Album Review: Beck: Morning Phase
It makes me sad to see my friends sad. Beck has been with me almost as long as I can remember. I remember hearing the song “Loser” for the first time way back in 1994 and immediately picking up a copy of Mellow Gold. Despite its title Mellow Gold is anything but mellow. In addition to the rap-like sing-along anthem Loser, the album contains the loud rock blast “Fuckin’ With My Head” and the funky “Beercan”, each a sign of the wildly varying moods that Beck would show across his albums over the next decade plus. Generally, Beck was a great friend to have – he could be funny, sarcastic, clever, loud, energetic, and often just plain wacky. When he’d get emotionally down it was still with a bluesy grin, like we see here and there on 1998’s Mutations. Notwithstanding the differences from album to album – Odelay is alternative rock, Midnite Vultures is funky psychadelic, The Information a dance/hip-hop hybrid – each has that certain something that makes it very Beck-ian. The word I’d use to describe his music that consistently applies across every album is “playful.”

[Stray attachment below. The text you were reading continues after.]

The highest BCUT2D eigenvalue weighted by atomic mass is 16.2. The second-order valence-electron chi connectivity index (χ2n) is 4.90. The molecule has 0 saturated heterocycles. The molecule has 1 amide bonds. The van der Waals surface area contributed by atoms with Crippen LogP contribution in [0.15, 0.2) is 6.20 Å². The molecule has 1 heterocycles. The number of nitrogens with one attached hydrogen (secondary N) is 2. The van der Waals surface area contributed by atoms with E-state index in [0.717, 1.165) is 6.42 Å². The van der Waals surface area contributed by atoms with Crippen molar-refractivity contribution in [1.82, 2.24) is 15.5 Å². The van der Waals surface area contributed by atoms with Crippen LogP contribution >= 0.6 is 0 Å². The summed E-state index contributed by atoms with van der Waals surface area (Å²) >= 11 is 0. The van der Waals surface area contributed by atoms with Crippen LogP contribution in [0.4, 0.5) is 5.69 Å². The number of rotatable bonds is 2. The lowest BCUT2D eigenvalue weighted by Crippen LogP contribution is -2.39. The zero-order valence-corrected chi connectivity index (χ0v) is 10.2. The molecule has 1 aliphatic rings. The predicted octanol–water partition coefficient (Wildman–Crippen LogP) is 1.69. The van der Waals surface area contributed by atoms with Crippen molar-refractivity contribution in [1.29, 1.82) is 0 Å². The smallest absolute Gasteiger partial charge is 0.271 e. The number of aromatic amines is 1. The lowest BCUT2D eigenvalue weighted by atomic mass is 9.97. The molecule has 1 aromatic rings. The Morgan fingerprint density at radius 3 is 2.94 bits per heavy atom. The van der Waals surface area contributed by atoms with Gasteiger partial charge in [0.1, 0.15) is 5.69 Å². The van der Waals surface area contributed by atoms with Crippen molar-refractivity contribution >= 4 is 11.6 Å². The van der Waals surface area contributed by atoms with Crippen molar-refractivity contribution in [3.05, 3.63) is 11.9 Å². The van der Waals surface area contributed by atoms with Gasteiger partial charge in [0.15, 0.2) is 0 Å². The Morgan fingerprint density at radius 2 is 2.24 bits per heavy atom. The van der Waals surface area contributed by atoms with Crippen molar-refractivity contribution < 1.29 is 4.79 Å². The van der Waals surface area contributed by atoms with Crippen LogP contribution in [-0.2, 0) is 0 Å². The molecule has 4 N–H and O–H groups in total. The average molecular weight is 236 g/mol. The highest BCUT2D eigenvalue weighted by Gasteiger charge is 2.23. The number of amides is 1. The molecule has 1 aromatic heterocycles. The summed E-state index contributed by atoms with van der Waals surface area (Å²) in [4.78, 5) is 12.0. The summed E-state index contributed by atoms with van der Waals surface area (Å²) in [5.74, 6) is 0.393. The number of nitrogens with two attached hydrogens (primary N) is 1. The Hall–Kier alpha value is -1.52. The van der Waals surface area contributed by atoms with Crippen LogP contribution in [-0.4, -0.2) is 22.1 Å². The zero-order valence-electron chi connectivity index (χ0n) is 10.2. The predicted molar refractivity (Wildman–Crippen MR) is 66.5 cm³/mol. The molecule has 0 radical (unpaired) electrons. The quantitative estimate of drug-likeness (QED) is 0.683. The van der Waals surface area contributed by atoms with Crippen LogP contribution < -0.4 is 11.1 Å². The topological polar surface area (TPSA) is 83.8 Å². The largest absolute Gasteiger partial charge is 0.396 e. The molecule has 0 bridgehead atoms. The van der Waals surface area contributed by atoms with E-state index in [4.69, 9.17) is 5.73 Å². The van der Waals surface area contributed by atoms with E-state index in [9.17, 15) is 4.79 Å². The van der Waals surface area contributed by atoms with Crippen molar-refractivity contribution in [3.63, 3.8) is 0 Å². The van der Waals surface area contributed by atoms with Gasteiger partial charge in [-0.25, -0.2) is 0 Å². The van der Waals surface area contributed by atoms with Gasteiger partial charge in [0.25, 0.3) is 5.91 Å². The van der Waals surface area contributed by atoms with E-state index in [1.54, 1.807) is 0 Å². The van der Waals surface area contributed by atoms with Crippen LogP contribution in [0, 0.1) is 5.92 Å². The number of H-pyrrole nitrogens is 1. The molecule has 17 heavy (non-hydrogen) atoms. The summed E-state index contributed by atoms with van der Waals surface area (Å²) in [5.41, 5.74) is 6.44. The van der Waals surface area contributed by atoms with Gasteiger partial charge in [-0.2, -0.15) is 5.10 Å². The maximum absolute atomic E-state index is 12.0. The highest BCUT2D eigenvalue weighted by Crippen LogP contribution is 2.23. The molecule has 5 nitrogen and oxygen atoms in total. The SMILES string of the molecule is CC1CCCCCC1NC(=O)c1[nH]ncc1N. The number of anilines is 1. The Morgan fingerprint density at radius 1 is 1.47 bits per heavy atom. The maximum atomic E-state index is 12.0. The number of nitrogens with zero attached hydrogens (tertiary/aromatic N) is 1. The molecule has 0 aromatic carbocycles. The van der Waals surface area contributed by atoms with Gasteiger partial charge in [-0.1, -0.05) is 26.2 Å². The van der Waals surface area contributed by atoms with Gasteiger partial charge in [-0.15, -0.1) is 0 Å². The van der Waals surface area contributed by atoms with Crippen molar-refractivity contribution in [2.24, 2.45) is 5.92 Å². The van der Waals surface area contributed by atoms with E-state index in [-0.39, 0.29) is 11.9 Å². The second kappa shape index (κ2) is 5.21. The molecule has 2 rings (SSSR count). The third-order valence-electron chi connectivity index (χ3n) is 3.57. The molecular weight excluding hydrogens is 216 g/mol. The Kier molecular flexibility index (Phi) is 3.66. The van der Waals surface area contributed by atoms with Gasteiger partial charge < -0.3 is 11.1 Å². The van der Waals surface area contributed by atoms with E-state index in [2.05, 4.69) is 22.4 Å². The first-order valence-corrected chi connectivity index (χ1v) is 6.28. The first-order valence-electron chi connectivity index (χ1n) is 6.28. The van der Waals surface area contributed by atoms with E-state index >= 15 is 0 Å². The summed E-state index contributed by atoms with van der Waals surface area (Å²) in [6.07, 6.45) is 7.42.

Every album except 2002’s Sea Change, that is. Sea Change slots in to Beck’s discography between two of his most upbeat albums, Midnite Vultures and Guero, yet stands alone as being entirely melancholy. Sea Change is 12 songs of absolute and complete sadness. The titles of the first two singles off the album say it all – “Lost Cause” and “Guess I’m Doing Fine”. What happened to Beck after Midnite Vultures that produced such a dark album? Was he really sad, or was this just a collection of songs that didn’t fit in anywhere on his previous records? From Wikipedia: “Upon completion of touring for his previous effort, Midnite Vultures, Beck and his fiancée, stylist Leigh Limon, ended their nine-year relationship. Three weeks before Beck’s 30th birthday, he discovered Limon had been cheating on him with a member of Los Angeles-based band Whiskey Biscuit. Beck lapsed into a period of melancholy and introspection, during which he wrote the bleak, acoustic-based tracks later found on Sea Change.” Ouch. Poor Beck.